Rani Molla on the shifting democraphics of the Great Resignation:
With prices soaring and analysts predicting a recession on the horizon, it might not seem like the best time to quit your job. But that’s not keeping American workers, especially older, more tenured ones, from doing so.
Higher-paid workers are increasingly quitting their jobs, as the Great Resignation — also known as the Great Reshuffle — enters its second year. Earlier in the pandemic, the trend was led by younger, less-tenured workers in low-paying industries like retail, food service, and health care. Now, the main growth in quit rates is coming from older, more tenured workers in higher-paid industries like finance, tech, and other knowledge worker fields, according to data from two separate human resources and analytics companies. These workers say they are searching for less tangible benefits like meaning and flexibility.
That changing composition of who is quitting paints an increasingly complicated picture of the state of work in America and suggests that while quit rates have decreased slightly from their highs last year, the phenomenon is not going away just yet.
E.J. Dionne Jr. on the Republican Party’s two-faced midterm strategy:
Democrats, being Democrats, are wringing their hands with apprehension. They often blame each other for the party’s troubles — the left goes after the center, the center assails the left, and the congressional and White House wings sometimes seem to be speaking different languages.
But there are signs that Democrats, collectively, have begun to identify the first task in front of them: to call out the stark contradiction inherent in the GOP’s strategy and to force the Republican Party as a whole to own the meanness of its loudest voices.
If Democrats once hoped they could run on delivering tangible benefits to middle-class and lower-income voters, they now know they can’t duck the culture fights, especially after their failure to pass large parts of Biden’s ambitious program.
Even if they salvage some of the president’s climate and social spending this spring, Democrats realize they can’t prevail on accomplishments alone. They need to force voters to confront what a vote for Republicans could lead to.
In the years since, Mr. Carlson has constructed what may be the most racist show in the history of cable news — and also, by some measures, the most successful. Though he frequently declares himself an enemy of prejudice — “We don’t judge them by group, and we don’t judge them on their race,” Mr. Carlson explained to an interviewer a few weeks before accusing impoverished immigrants of making America dirty — his show teaches loathing and fear. Night after night, hour by hour, Mr. Carlson warns his viewers that they inhabit a civilization under siege — by violent Black Lives Matter protesters in American cities, by diseased migrants from south of the border, by refugees importing alien cultures, and by tech companies and cultural elites who will silence them, or label them racist, if they complain. When refugees from Africa, numbering in the hundreds, began crossing into Texas from Mexico during the Trump administration, he warned that the continent’s high birthrates meant the new arrivals might soon “overwhelm our country and change it completely and forever.” Amid nationwide outrage over George Floyd’s murder by a Minneapolis police officer, Mr. Carlson dismissed those protesting the killing as “criminal mobs.” Companies like Angie’s List and Papa John’s dropped their ads. The following month, “Tucker Carlson Tonight” became the highest-rated cable news show in history.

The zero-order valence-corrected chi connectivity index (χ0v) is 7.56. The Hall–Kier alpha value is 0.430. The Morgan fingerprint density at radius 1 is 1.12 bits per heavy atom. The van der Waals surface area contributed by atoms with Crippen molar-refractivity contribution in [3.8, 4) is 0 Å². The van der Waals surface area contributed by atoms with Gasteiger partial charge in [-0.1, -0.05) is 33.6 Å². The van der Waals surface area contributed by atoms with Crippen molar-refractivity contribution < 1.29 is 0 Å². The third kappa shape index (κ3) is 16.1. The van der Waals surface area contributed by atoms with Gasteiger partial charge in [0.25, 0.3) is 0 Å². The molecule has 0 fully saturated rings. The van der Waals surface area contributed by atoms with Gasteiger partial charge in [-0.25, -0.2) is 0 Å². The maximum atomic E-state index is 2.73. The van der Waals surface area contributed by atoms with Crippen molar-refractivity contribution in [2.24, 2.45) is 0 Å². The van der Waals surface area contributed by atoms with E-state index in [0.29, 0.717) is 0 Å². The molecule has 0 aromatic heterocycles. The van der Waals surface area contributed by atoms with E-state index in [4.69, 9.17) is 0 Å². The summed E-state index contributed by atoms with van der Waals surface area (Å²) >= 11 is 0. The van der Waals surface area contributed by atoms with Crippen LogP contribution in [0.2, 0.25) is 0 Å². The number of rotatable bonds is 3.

Bridget Read on the working theory for NYC’s one-bedroom apartment shortage:
Of course I had known that my New York apartment search was going to be terrible: The city was in the throes of an unprecedently absurd housing market, with rents rising by double-digit percentages year over year and people outbidding each other for unspeakably degenerate places. But my hunt for a one-bedroom had felt arduous in a way that couldn’t be explained purely by macroeconomics. Rena’s theory made perfect sense: There were twice the amount of sad-sack people looking for the same number of one-bedroom units because so many relationships had bitten the dust during the end-time. I was in one of them. I was moving because I had broken up with my partner in South Slope and was starting over above Prospect Park — or trying to. “I’m sorry that happened,” Rena said when I told her she was a genius and, in fact, talking about me. “At least it means there are a ton of other single people out there now?”